Revisiting Decimal

Kris Zyp kris at
Thu Jan 15 05:39:29 PST 2009

Hash: SHA1
Unfortunately, I don't have enough time to continue to point by point
discussion. If the group feels typeof 1.1m -> "decimal", then so be
it, we can certainly handle that. My point was to show empirical
evidence that could hopefully be considered in the decision process.

As far as JSON goes, Dojo will encode decimals to numbers, there is
really no coherent alternative (encoding to strings would be even more
bizarre, and I can't think of any other option).


Brendan Eich wrote:
> On Jan 14, 2009, at 9:32 PM, Kris Zyp wrote:
>> Of course, there is no decimal support in ES3, there is no other
>> option.
> This is not strictly true:
> The point is that JSON peers that do math on numbers, to
> interoperate in general, need to parse and stringify to the same
> number type. It may be ok if only ints that fit in a double are
> used by a particular application or widget, but the syntax allows
> for fraction and exponent, which begs representation-type precision
> and radix questions.
>> One of the major incentives for JSON is that it is
>> interoperability between languages. If other implementations in
>> other languages treat JSON's number as decimal than the assertion
>> that I understood you were making that JSON number's are being
>> universally expected to be treated as binary is not true.
> It's probably a mix, with application-dependent restrictions on
> domain and/or computation so that using either double or decimal
> works, or else buggy lack of such restrictions.
>>> JSON's numbers are decimal, languages that support decimals
>>> agree. Dojo _will_ convert JS decimal's to JSON numbers
>>> regardless of what path ES-Harmony takes with typeof, whether
>>> it requires a code change or not.
>>>> That will break interoperatability between current
>>>> implementations that use doubles not decimals.
>> How so? And how did all the implementations that use decimals to
>> interpret JSON numbers not break interoperability?
> Not necessarily. But correctness is not a matter of hopes or
> percentages. It may be fine for JSON to leave it to the app to
> choose number type and/or operations done on the data. But  some
> layer has to care. Some apps probably already depend on json2.js
> and json.js and the like (ES3.1's JSON built-in) using double, not
> decimal. Changing a future JSON codec to use decimal instead of
> double is not a backward-compatible change.
>> So you are suggesting that we shouldn't let users pass mix of
>> decimals and numbers even if they explicitly attempt to do so?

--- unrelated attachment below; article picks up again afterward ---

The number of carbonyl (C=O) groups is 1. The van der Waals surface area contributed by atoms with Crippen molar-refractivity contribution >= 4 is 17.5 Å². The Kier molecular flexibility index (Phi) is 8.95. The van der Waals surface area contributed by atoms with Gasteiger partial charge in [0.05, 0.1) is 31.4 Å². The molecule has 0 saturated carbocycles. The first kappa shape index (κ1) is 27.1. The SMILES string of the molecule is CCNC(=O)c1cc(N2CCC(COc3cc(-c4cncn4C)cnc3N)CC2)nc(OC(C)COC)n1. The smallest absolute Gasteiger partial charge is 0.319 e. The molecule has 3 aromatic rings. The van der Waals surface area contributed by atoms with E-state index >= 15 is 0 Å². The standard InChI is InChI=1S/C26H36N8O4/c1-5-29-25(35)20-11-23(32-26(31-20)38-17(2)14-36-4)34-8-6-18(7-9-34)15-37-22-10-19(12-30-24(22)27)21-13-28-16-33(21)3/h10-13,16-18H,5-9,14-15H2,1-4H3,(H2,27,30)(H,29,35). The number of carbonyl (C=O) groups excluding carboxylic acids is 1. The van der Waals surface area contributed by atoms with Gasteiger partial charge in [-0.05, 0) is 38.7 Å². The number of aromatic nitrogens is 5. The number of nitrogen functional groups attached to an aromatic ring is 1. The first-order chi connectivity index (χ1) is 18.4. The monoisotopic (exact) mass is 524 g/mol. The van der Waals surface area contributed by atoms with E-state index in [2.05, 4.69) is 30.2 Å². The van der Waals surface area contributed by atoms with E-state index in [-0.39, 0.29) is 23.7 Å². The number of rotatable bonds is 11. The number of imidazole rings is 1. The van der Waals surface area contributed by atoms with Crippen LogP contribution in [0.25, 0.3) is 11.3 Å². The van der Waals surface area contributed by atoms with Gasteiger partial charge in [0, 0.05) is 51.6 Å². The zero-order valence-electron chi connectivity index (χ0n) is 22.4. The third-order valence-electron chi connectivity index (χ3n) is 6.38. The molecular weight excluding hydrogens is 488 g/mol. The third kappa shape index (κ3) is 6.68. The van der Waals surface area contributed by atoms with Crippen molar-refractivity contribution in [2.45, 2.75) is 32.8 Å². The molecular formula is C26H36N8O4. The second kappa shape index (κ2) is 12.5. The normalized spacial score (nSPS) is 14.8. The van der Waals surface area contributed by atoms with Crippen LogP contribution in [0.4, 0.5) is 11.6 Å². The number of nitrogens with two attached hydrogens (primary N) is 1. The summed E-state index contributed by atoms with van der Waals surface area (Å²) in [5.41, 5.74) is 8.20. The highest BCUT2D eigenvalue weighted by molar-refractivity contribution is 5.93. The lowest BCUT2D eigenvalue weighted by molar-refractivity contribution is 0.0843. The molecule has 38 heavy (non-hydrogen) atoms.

> No, I'm suggesting unintended mixed-mode bugs will be common if we
> make typeof 1.1m == "number".
>> It's not beside my point. If signficantly more real world code
>> will break due to violating the expected invariant of a constant
>> finite set of typeof results (and the expectation that numbers
>> regardless of precision will be typeof -> "number") than those
>> that break due to violating the expected invariant of typeof x ==
>> typeof x => (x == y <=> x === y)
> We can't measure this, realistically, but again: the breakage from
> a new typeof result is not dependent on the numeric value of the
> operand, and entails either a missing case, or a possibly
> insufficient default case, while the breakage from your proposal is
>  subtly data-dependent.
> Plus, the invariant (while not holy writ) is an important property
> of JS to conserve, all else equal.
>> than I think we would be negligent as language designers to
>> ignore that consideration.
> It's not a consideration if it can't be quantified, and if it
> introduces value-dependent numeric bugs. Decimal and double are
> different enough that typeof should tell the truth. 1.1m != 1.1,
> 1.2m != 1.2, but 1.5m == 1.5.
>> I understand the logical concerns, but I would love to see real
>> empirical evidence that contradicts my suspicions.
> I gave some already, you didn't reply. Here's one, about
> dojotoolkit/dojo/parser.js:
> "But if typeof 1.1m == "number", then str2obj around line 52 might
> incorrectly call Number on a decimal string literal that does not
> convert to double (which Number must do, for backward
> compatibility), ...."
> It won't do to assume your proposal saves effort and demand me to
> prove you wrong. First, no one has access to all the extant typeof
> x == "number" code to do the analysis and prove the majority of
> such code would "work" with your proposal. This is akin to proving
> a negative. Second, I've given evidence based on Dojo that shows
> incompatibility if typeof 1.1m == "number".
> How about we talk about an alternative: "use decimal" as a way to
> make all literals, operators, and built-ins decimal never double?
> The problem with this "big red switch" is that it requires
> conversion from outside the lexical scope in which the pragma is
> enabled, since code outside could easily pass double data into
> functions or variables in the pragma's scope. It requires a
> decimal-based suite of Math, etc., built-ins too, but that may be
> ok (it was contemplated for ES4).
> The problem with this old idea is really the challenge of ensuring
> conversion when cross the pragma's lexical scope boundary.
> Presumably double numbers going in would convert to decimal, while
> decimals flowing out would remain decimal. Even this is
> questionable: what if the callee was compiled without "use decimal"
>  and it's another window object's function that expects a
> double-number?
> /be

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Kris Zyp
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